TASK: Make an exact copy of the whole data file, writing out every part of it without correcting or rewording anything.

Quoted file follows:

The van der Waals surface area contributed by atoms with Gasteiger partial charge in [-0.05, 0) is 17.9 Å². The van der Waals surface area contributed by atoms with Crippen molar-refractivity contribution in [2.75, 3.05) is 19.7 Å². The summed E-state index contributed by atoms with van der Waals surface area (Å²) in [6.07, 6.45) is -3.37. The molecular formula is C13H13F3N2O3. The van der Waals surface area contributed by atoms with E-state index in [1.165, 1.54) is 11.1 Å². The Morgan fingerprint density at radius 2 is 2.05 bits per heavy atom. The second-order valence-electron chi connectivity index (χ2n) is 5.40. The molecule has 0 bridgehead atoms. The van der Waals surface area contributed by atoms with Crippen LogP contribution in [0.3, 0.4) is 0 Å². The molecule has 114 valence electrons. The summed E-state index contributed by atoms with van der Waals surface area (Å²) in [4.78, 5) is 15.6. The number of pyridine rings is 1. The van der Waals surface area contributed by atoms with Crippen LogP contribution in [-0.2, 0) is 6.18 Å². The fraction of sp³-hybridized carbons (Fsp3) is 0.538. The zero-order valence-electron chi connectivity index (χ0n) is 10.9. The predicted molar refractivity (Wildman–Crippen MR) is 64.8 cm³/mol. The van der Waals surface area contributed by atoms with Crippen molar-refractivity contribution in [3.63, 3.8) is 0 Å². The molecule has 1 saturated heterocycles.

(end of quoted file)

The van der Waals surface area contributed by atoms with Gasteiger partial charge in [-0.05, 0) is 17.9 Å². The van der Waals surface area contributed by atoms with Crippen molar-refractivity contribution in [2.75, 3.05) is 19.7 Å². The summed E-state index contributed by atoms with van der Waals surface area (Å²) in [6.07, 6.45) is -3.37. The molecular formula is C13H13F3N2O3. The van der Waals surface area contributed by atoms with E-state index in [1.165, 1.54) is 11.1 Å². The Morgan fingerprint density at radius 2 is 2.05 bits per heavy atom. The second-order valence-electron chi connectivity index (χ2n) is 5.40. The molecule has 0 bridgehead atoms. The van der Waals surface area contributed by atoms with Crippen LogP contribution in [0.3, 0.4) is 0 Å². The molecule has 114 valence electrons. The summed E-state index contributed by atoms with van der Waals surface area (Å²) in [4.78, 5) is 15.6. The number of pyridine rings is 1. The van der Waals surface area contributed by atoms with Crippen LogP contribution in [-0.2, 0) is 6.18 Å². The fraction of sp³-hybridized carbons (Fsp3) is 0.538. The zero-order valence-electron chi connectivity index (χ0n) is 10.9. The predicted molar refractivity (Wildman–Crippen MR) is 64.8 cm³/mol. The van der Waals surface area contributed by atoms with Crippen molar-refractivity contribution in [3.63, 3.8) is 0 Å². The molecule has 1 saturated heterocycles.